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I am aware of MapPackages MPKs which pack the mxd-project and data and symbology together in order to easily distribute mapping projects. Layer packages are however just the individual layers packaged with data and layer properties. So basically MPKs without any project settings.

So what are the advantages of LPKs over MPKs?

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To compliment @J.R I can think of several reasons why you would want to send just the data

  • They may have an older version of ArcMap so would never be able to open your MXD
  • You may have customized your MXD through VBA scripting which you don't want to share
  • Your MXD reference layers specific to your intranet which they have no access to.
  • You may have other sensitive information you should not be sharing embedded in your MXD
  • As a package of data, you can share it by email or on ArcGIS Online, people are interested in your data not necessarily the awesome/awful map you have made.. ;)
  • Finally I note that map packages insist on installing in my documents and your end user who may not be as GIS savvy as you can "loose it" by not understanding where it has installed and in some cases keep installing the map package thinking they are opening it... Fills up their hard disk!

As a personal note I rarely share map packages because of this, send them the data with the symbology keeps it nice and simple.

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I guess it's for when you want to share just a layer with it's specific symbology.

As some layer may have complex or standardized symbology (think of geological or land cover or zoning map) you may want to prevent the hassle to redo the symbology from scratch (and be sure the symbology is right) but still let people the freedom to set the rest of their own project to their liking.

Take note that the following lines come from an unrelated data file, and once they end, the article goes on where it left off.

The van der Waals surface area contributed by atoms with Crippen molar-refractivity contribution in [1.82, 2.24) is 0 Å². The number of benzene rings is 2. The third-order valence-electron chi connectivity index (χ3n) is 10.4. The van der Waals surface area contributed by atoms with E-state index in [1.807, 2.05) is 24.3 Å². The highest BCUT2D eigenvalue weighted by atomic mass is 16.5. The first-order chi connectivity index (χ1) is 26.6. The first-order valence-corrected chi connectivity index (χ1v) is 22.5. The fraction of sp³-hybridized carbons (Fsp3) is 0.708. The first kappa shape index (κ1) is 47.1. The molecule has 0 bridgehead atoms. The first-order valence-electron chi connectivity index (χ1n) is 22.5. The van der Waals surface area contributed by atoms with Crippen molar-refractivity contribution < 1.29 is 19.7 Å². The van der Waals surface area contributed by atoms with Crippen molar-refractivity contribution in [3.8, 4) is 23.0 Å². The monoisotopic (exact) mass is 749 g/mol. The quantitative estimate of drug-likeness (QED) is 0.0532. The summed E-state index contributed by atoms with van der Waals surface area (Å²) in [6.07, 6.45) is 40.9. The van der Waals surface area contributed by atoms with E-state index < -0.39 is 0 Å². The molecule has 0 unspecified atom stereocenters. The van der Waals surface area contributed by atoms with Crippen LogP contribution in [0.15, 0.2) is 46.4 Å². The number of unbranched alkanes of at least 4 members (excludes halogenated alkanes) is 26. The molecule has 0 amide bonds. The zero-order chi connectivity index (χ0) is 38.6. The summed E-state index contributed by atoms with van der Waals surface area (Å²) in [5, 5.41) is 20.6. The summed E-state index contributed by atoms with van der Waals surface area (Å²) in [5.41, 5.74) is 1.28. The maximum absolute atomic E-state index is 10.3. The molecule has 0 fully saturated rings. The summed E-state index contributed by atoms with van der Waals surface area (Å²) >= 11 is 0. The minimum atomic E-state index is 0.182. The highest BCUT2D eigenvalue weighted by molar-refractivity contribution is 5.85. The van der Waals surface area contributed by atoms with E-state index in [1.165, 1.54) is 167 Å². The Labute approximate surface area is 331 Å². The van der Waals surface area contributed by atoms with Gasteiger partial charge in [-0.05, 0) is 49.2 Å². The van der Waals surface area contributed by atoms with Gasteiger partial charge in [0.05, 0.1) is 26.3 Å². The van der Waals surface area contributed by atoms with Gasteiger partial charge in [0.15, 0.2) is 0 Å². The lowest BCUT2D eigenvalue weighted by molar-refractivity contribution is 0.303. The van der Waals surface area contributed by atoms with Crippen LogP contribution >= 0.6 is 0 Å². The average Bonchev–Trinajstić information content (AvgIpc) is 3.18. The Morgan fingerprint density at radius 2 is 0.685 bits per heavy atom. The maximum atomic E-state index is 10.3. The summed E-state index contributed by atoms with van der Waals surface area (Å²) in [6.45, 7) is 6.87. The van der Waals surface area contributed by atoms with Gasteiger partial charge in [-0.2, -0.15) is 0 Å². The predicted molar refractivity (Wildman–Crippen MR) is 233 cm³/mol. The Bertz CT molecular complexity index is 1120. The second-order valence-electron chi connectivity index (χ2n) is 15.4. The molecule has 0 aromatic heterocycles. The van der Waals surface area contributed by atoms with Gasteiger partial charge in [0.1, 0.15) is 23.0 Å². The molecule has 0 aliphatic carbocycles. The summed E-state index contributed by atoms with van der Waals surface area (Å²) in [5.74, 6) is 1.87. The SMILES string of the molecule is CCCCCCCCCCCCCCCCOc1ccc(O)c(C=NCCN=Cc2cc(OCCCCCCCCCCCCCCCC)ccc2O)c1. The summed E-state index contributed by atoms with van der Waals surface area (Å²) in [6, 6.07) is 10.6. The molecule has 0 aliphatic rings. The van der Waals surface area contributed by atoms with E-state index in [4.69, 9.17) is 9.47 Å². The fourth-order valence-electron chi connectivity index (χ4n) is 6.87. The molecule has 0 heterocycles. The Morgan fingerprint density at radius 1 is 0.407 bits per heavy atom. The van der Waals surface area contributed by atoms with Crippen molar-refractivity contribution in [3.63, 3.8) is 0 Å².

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Most layers (lyr) would reference only one feature class. They include the selections and symbology for that feature class. I know of two good uses.

Some add-on software that creates GIS data can produce layer packages for exporting and sharing data. This enables receivers of the data to get only what they need. A similar situation is when a complex map package doesn't quite work at the receiver's end; the problem layers can be re-sent as layer packages. Layer packages are faster and more reliable to produce than map packages because they are smaller and simpler. We occasionally have had to send layer packages to printing firms for this reason.

A great use is to save a layer's symbology before its source feature is redesigned, renamed, or moved. Layers with broken links lose a lot of information such as classified symbology. If you have a lyr package created before the conversion, you can extract it, open it, and use what you see there to re-create any map layers that did not get updated with the new source.

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Another reason why you might want to use a layer package is if you need to publish a layer as a web service by side-loading it. You can upload a .lpk file directly to ArcGIS Server or ArcGIS Portal, and publish it (as a feature, map, wfs, etc service) from there. This happens in certain instances where the mapping client (ArcMap, ArcGIS Pro) isn't able to be directly connected to Server/Portal.

Granted, this is an edge case, but one in which a layer package is the perfect/only solution.

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